There is no one-size-fits-all recommended intervention approach. However, ensuring that an organisation’s managers and security professionals have all available information pertaining to the threat posed by a potentially violent insider is critical. This reinforces the need for a multi-disciplinary approach to insider threat assessment and management from a corporate perspective – the hallmark of a mature and effective insider threat programme. Complex underlying issues pertaining to perceived harassment, as well as rights to privacy and religious expression in the workplace, require close collaboration between leadership from security, legal, human resources and information technology. A well trained and closely coordinated threat management team with representation from across these business functions enables an organisation to maximise its potential to initially identify emerging situations of concern, evaluate the totality of circumstances and devise a tailored threat-mitigation plan.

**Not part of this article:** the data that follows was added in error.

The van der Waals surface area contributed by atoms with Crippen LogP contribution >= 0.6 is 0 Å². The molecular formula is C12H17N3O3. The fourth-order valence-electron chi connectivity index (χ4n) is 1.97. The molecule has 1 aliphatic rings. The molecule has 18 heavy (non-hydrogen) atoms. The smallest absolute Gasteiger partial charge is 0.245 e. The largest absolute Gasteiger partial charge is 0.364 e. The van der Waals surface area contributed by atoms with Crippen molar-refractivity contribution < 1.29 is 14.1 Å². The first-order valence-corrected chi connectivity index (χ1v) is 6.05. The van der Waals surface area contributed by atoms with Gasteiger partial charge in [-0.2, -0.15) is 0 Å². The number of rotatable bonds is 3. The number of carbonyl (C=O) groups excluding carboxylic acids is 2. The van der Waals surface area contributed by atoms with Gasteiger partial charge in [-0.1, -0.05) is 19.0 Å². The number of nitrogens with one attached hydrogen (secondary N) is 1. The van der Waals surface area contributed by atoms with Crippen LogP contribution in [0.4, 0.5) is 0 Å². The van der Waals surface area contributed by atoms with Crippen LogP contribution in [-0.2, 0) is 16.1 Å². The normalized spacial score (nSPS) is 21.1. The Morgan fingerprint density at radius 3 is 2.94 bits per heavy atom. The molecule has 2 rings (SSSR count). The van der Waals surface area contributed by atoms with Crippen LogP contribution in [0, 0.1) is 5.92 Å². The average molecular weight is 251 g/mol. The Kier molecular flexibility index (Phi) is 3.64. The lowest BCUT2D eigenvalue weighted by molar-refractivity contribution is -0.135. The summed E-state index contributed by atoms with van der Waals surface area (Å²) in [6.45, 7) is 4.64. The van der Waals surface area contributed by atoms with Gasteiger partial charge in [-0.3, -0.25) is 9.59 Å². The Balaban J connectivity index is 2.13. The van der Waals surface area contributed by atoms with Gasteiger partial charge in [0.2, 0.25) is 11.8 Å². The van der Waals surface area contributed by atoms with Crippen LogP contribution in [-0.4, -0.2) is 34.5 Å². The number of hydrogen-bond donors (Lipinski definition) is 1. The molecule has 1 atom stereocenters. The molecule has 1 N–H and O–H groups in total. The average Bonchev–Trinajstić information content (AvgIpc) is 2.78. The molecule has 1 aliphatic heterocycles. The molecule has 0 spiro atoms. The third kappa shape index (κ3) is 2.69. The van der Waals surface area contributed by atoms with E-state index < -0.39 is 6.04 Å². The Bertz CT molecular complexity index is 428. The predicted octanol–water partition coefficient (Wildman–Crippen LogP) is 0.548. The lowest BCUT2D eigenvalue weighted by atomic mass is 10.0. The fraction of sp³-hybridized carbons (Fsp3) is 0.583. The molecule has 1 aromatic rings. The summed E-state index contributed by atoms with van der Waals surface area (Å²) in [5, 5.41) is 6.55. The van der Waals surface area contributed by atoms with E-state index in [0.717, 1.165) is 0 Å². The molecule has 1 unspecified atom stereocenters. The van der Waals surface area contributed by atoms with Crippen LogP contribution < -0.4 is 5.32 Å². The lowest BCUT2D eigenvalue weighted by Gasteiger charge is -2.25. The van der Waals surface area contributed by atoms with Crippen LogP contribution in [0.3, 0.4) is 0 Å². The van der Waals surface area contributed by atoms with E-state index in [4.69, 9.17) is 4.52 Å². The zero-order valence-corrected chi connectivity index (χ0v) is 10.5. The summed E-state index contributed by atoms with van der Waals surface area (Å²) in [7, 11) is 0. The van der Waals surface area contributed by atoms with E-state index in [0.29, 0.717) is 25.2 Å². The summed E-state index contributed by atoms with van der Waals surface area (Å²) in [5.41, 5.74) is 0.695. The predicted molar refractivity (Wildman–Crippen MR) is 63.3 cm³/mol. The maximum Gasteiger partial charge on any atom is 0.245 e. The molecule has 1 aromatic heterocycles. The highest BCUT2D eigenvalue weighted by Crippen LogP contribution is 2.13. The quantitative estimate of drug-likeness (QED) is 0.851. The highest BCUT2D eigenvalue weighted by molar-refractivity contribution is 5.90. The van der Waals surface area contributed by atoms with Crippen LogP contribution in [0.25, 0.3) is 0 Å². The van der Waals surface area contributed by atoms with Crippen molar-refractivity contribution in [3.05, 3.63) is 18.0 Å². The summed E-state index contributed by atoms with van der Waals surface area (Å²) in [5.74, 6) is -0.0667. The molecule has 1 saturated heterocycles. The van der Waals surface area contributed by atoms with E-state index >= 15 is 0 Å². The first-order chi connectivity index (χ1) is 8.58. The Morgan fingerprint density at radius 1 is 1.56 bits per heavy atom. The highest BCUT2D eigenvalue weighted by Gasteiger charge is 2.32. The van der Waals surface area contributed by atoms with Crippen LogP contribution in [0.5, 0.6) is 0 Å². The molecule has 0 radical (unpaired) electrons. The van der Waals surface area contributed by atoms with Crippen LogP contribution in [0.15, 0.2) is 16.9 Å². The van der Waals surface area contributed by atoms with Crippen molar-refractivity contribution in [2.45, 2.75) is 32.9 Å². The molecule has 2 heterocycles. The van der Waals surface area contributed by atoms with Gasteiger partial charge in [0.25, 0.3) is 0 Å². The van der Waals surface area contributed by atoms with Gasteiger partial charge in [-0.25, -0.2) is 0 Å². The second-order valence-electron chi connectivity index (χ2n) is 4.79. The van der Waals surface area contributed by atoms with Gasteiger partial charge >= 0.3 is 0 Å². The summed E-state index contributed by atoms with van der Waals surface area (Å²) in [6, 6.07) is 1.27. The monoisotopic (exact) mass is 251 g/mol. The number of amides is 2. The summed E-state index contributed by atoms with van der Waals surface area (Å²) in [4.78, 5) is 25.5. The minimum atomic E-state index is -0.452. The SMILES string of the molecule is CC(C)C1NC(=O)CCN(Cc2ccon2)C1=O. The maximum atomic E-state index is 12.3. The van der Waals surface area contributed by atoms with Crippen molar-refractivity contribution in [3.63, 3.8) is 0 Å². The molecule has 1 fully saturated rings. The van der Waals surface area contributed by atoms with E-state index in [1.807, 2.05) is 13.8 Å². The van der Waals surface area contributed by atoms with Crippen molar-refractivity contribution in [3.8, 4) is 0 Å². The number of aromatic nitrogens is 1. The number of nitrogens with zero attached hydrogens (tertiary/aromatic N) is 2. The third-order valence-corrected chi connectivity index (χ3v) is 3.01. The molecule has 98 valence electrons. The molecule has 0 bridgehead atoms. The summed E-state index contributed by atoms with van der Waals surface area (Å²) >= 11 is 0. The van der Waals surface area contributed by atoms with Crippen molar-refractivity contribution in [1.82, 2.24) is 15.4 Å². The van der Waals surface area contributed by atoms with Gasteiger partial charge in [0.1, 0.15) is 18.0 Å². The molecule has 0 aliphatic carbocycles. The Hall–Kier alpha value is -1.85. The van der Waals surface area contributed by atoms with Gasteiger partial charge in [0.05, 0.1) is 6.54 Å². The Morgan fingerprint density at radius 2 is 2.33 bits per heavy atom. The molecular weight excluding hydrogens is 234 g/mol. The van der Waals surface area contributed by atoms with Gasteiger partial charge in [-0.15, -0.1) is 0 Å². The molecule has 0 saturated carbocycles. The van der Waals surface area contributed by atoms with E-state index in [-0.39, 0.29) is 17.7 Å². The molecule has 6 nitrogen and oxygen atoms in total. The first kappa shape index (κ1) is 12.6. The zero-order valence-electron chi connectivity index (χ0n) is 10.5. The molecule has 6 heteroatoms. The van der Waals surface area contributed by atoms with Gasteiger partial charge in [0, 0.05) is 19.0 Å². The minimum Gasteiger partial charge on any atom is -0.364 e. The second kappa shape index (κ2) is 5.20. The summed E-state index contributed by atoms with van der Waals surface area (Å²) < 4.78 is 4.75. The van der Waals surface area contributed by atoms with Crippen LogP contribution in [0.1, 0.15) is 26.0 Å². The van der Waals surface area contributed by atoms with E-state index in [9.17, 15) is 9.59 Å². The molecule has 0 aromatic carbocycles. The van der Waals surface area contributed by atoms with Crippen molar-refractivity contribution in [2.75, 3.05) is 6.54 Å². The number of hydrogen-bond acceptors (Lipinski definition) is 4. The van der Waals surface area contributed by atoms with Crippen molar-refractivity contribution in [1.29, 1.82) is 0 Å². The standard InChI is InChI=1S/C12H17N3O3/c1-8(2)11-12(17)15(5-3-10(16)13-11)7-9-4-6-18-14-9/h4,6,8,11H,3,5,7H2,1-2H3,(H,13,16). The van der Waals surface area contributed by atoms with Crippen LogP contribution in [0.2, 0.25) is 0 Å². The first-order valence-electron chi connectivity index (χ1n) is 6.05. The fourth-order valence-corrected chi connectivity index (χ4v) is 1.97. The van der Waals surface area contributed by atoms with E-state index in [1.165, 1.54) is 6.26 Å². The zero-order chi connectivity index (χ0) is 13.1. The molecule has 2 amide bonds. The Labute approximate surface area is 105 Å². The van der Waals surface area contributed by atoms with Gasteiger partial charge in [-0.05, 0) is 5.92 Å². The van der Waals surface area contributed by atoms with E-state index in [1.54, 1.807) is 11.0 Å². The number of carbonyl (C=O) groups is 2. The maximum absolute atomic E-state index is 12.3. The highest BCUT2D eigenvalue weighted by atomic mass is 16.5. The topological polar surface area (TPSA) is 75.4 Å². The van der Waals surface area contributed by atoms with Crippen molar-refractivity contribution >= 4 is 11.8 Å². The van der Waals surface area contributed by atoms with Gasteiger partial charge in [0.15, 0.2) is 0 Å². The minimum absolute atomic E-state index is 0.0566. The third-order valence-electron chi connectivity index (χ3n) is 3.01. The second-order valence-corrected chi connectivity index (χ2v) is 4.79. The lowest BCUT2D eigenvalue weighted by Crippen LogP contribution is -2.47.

Well-developed mitigation plans will enable the organisation to better detect any behaviours that could indicate escalation towards a potential attack. Observations take on even greater relevance in the workplace, when supervisors are proactively engaged to be vigilant at earlier stages in the assessment process. Unlike casual and occasional observation by acquaintances, well-developed insider threat programmes create systematic and routine opportunities for recognition and reporting of pre-attack planning or preparation-related behaviours that might not otherwise be detected.

Such behaviours could include contextually inappropriate acquisition of weapons or escalation in target practising, preparation of a will or final message using an online platform, deletion or masking of certain social media content, or unusual travel or financial activity. They may provide a key behavioural indicator that an individual of concern may be progressing toward an attack.

From: https://www.controlrisks.com/riskmap-2018/articles/terrorism-and-new-ideologies